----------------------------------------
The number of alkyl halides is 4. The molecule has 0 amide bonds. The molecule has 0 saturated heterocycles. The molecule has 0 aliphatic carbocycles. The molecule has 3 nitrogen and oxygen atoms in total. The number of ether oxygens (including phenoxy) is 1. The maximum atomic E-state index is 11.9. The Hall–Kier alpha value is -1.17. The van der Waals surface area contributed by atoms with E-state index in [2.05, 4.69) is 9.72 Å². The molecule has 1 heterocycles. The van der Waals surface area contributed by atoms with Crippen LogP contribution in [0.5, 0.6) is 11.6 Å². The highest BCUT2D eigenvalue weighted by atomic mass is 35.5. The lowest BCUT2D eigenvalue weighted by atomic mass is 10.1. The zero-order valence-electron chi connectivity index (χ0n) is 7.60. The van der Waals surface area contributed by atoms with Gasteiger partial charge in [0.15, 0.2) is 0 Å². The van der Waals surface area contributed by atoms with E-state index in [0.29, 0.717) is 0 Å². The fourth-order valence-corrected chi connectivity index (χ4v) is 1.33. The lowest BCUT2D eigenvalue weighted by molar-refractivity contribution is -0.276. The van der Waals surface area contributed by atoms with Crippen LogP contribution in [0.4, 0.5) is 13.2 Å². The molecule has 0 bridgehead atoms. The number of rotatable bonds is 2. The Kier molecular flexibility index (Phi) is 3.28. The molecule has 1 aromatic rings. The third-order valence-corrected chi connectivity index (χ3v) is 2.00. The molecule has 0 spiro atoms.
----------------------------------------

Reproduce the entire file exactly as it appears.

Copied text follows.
The number of alkyl halides is 4. The molecule has 0 amide bonds. The molecule has 0 saturated heterocycles. The molecule has 0 aliphatic carbocycles. The molecule has 3 nitrogen and oxygen atoms in total. The number of ether oxygens (including phenoxy) is 1. The maximum atomic E-state index is 11.9. The Hall–Kier alpha value is -1.17. The van der Waals surface area contributed by atoms with E-state index in [2.05, 4.69) is 9.72 Å². The molecule has 1 heterocycles. The van der Waals surface area contributed by atoms with Crippen LogP contribution in [0.5, 0.6) is 11.6 Å². The highest BCUT2D eigenvalue weighted by atomic mass is 35.5. The lowest BCUT2D eigenvalue weighted by atomic mass is 10.1. The zero-order valence-electron chi connectivity index (χ0n) is 7.60. The van der Waals surface area contributed by atoms with Gasteiger partial charge in [0.15, 0.2) is 0 Å². The van der Waals surface area contributed by atoms with E-state index in [0.29, 0.717) is 0 Å². The fourth-order valence-corrected chi connectivity index (χ4v) is 1.33. The lowest BCUT2D eigenvalue weighted by molar-refractivity contribution is -0.276. The van der Waals surface area contributed by atoms with Crippen LogP contribution in [0.4, 0.5) is 13.2 Å². The molecule has 0 bridgehead atoms. The number of rotatable bonds is 2. The Kier molecular flexibility index (Phi) is 3.28. The molecule has 1 aromatic rings. The third-order valence-corrected chi connectivity index (χ3v) is 2.00. The molecule has 0 spiro atoms.